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FUNKY BUT FUNCTIONAL

Draw Inspiration, If You Dare, From Houston's Weird and Wacky Homes
By Barbara Canetti • Photos by Thanin Viriyaki Photography

Bonnie Blue’s southeast Houston house is weird. She knows it, her neighbors know it and so do the droves of visitors on the annual Houston Weird Homes Tour™.

Blue, a self-taught artist best known for her award-winning art cars and thousands of “Women That Rock” painted stones, has used her house as a canvas and decorated the outside — and parts of the inside — in a delightful, colorful array of whimsical butterflies, flowers, hot air balloons and dizzying geometric shapes.

The Weird Homes Tour started five years ago in Austin, says David Neff who, along with his wife Chelle, conceived the idea of a circuit of interesting houses after seeing some very strange domiciles during a walk in Austin, including a house that looked like the Alamo.

“It got us wondering about these houses. We are entrepreneurial and thought this might be an interesting project,” Neff says. They arranged the first tour with several houses in Austin and then took their idea to Houston three years ago. They also organized Weird Homes Tours in New Orleans, Detroit and Portland, and are looking for additional cities.

“Houston was a natural location for this tour. The beauty of Houston is its arts – the museums, the Art Car Parade, the Orange Show and lots of other places where an awesome circle of people gather,” Neff says. They advertised locally, asking for submissions with photos from Houstonians who thought their home was weird. And the applications started coming in.

A committee was formed to make the choices. Not all the houses are like Blue’s, who is a compulsively creative folk artist and will paint comical faces, flowers, pets or designs on anything that is put in front of her. Some of the homes warehouse funky or rare art, collections of oddities and busts of historical figures. Each homeowner takes advantage of every square inch of wall and floor space for their collectibles. Rooms filled with life-sized sculptures of people or pets, or a house jam-packed with painted portraits or a wall of poetry or a polka dot cow are just some of the interesting collections on the tour. There is a multi-colored house, with its companion Art Car painted in a rainbow of colors, as well as a house filled with thousands of hippopotami. One homeowner created a fence made from men’s neckties and another furnished a chicken coop. Some of the homeowners are painters, sculptors or performing artists and their houses show their inspiration of the “kooky, odd and unexpected,” Neff says.

“When you enter one of our homes you will feel like Alice passing through the looking glass into a new world. When you enter our homes you become enveloped in a place with different rules, different truths,” says Neff.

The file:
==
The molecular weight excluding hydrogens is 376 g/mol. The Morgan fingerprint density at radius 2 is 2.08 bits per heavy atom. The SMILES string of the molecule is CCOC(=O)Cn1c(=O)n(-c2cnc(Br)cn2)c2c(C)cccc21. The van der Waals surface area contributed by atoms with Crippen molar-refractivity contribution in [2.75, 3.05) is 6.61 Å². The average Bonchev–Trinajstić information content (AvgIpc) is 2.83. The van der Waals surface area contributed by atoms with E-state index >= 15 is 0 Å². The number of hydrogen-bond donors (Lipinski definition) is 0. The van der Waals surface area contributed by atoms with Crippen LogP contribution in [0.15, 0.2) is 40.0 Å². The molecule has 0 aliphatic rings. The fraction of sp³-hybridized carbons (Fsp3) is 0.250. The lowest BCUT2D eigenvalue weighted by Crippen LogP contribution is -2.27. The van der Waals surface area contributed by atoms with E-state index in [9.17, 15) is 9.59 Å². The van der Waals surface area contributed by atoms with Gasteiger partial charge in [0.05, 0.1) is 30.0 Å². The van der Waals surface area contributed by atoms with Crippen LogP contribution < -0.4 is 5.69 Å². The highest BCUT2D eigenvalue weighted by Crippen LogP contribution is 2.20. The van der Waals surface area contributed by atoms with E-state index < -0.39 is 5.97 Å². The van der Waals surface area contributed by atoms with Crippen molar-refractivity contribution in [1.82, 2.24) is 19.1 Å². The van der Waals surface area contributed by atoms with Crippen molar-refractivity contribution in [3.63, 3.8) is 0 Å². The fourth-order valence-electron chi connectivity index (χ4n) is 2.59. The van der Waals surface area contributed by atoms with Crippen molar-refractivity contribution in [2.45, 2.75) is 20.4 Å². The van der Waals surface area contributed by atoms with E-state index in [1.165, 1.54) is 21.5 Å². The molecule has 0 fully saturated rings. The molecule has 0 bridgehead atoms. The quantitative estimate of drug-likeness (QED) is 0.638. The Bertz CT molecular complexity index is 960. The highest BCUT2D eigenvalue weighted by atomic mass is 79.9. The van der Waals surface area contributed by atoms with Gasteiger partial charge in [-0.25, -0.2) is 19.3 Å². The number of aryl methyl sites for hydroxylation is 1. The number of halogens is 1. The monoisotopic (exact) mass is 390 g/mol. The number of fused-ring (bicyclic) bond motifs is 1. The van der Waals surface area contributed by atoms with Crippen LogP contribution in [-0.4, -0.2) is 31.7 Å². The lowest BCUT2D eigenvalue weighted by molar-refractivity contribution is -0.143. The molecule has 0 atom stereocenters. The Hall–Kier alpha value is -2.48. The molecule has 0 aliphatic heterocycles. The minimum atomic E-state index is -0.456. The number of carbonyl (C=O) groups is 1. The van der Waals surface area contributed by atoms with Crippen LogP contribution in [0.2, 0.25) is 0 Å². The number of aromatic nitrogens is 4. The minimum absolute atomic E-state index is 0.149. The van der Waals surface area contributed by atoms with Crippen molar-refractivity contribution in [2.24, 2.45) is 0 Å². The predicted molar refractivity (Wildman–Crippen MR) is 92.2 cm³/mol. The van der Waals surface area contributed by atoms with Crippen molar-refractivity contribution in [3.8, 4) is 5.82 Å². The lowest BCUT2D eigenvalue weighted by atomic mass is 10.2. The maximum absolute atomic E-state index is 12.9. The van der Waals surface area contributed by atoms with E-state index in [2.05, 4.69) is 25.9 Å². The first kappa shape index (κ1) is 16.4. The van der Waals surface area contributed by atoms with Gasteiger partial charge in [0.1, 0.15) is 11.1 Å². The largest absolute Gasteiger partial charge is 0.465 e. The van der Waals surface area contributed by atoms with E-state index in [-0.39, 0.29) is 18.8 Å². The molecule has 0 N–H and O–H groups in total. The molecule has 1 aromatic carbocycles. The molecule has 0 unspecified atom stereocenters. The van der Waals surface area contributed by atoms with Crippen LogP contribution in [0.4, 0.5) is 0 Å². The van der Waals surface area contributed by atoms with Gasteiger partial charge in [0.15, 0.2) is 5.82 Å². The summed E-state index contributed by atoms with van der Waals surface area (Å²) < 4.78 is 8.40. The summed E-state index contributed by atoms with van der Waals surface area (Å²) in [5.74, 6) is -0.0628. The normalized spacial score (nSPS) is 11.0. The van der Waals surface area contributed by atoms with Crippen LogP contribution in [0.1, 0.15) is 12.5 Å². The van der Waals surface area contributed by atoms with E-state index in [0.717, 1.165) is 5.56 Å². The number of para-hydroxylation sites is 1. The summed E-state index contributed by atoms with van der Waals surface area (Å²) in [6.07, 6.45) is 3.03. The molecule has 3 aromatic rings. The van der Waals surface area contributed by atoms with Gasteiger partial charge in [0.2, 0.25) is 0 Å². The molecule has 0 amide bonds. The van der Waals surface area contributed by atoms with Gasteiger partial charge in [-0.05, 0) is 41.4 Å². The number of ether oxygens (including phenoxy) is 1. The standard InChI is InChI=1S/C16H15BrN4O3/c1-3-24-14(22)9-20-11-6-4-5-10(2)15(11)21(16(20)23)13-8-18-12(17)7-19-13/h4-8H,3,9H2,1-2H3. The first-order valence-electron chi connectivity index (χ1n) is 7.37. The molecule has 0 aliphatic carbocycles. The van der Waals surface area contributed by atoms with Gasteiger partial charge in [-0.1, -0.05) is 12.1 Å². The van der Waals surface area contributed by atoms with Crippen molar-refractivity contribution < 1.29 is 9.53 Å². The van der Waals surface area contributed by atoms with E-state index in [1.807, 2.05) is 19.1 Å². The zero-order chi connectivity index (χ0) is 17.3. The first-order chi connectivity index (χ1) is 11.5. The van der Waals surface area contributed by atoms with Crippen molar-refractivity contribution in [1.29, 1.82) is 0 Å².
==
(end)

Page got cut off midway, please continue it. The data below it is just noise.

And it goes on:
Because the sponsoring organization is a social impact company a portion of the ticket price is donated to local non-profits, including New Hope Housing, an award-winning organization that has, since 1993, provided affordable and permanent housing to people with very limited means.

Blue says she purchased her 89-year-old house 26 years ago. It was falling apart and required a complete refurbishment. She has always been an artist and spent most of her career in photo restoration, but loved doodling and painting for fun. At her home, that also is an art gallery and studio, she began painting the rickety picket fence in the front. 

“Instead of just white, I painted flowers on it. Then I painted the back wall with hot air balloons and other designs,” Blue says. “I didn’t plan on this — it just evolved.”

In stages she continued to decorate the exterior: a painted garden along the bottom of the house, some butterflies kissing a sunflower, a piercing eye staring from the gable window and a series of colorful geometric shapes and sizes. Then she tackled the garage, painting it a bright blue (appropriate for an artist named Blue) and splashed plump clouds all over the wall along with a cheerful sun and a giant dragonfly. She calls the garage The House of Blue. Most recently she painted a matching couch and chair and put them on the front porch.

“The neighbors were interested, but I think they enjoyed watching the house change,” she says.

Neff tells us that the homeowners on the tour are driven by that “think different” spirit.

“Most of these folks want to inspire other people and impress them with their home. This is the most personal canvas an artist can have, their home.”

Houston Weird Homes Tour™
$30, self-paced, self-driving tour
October 6, 10 a.m.-6 p.m.
weirdhomestour.com

2018 WEIRD HOMES
Bonnie Blue’s Art House
Kelly Gale Amen’s KGA Compound
Sue Shefman’s Hippolotofus House
Selia Qynn’s Secret Garden
Sharon Kopriva’s Studio
Will Breaux’s Container House
Drew and Pam Sherman’s Flood-proof Home
Alan Corman’s Art Loft

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